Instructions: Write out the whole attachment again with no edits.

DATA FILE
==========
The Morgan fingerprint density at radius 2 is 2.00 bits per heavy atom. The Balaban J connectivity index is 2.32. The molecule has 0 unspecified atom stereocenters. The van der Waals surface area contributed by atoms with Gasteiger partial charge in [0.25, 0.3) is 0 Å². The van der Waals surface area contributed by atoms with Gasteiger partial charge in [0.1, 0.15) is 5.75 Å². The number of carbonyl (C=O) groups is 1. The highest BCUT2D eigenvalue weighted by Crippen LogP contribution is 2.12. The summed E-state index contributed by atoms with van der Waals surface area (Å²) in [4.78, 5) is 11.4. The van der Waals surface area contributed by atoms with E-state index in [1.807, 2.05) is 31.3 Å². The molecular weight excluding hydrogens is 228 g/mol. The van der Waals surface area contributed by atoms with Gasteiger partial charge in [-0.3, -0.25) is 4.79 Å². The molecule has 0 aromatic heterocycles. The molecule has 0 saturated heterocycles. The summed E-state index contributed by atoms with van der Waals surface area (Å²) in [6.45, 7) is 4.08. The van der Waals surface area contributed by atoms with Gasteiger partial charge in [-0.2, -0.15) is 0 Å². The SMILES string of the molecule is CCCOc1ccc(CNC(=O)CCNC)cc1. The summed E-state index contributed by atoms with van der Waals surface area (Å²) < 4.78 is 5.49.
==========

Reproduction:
The Morgan fingerprint density at radius 2 is 2.00 bits per heavy atom. The Balaban J connectivity index is 2.32. The molecule has 0 unspecified atom stereocenters. The van der Waals surface area contributed by atoms with Gasteiger partial charge in [0.25, 0.3) is 0 Å². The van der Waals surface area contributed by atoms with Gasteiger partial charge in [0.1, 0.15) is 5.75 Å². The number of carbonyl (C=O) groups is 1. The highest BCUT2D eigenvalue weighted by Crippen LogP contribution is 2.12. The summed E-state index contributed by atoms with van der Waals surface area (Å²) in [4.78, 5) is 11.4. The van der Waals surface area contributed by atoms with E-state index in [1.807, 2.05) is 31.3 Å². The molecular weight excluding hydrogens is 228 g/mol. The van der Waals surface area contributed by atoms with Gasteiger partial charge in [-0.3, -0.25) is 4.79 Å². The molecule has 0 aromatic heterocycles. The molecule has 0 saturated heterocycles. The summed E-state index contributed by atoms with van der Waals surface area (Å²) in [6.45, 7) is 4.08. The van der Waals surface area contributed by atoms with Gasteiger partial charge in [-0.2, -0.15) is 0 Å². The SMILES string of the molecule is CCCOc1ccc(CNC(=O)CCNC)cc1. The summed E-state index contributed by atoms with van der Waals surface area (Å²) < 4.78 is 5.49.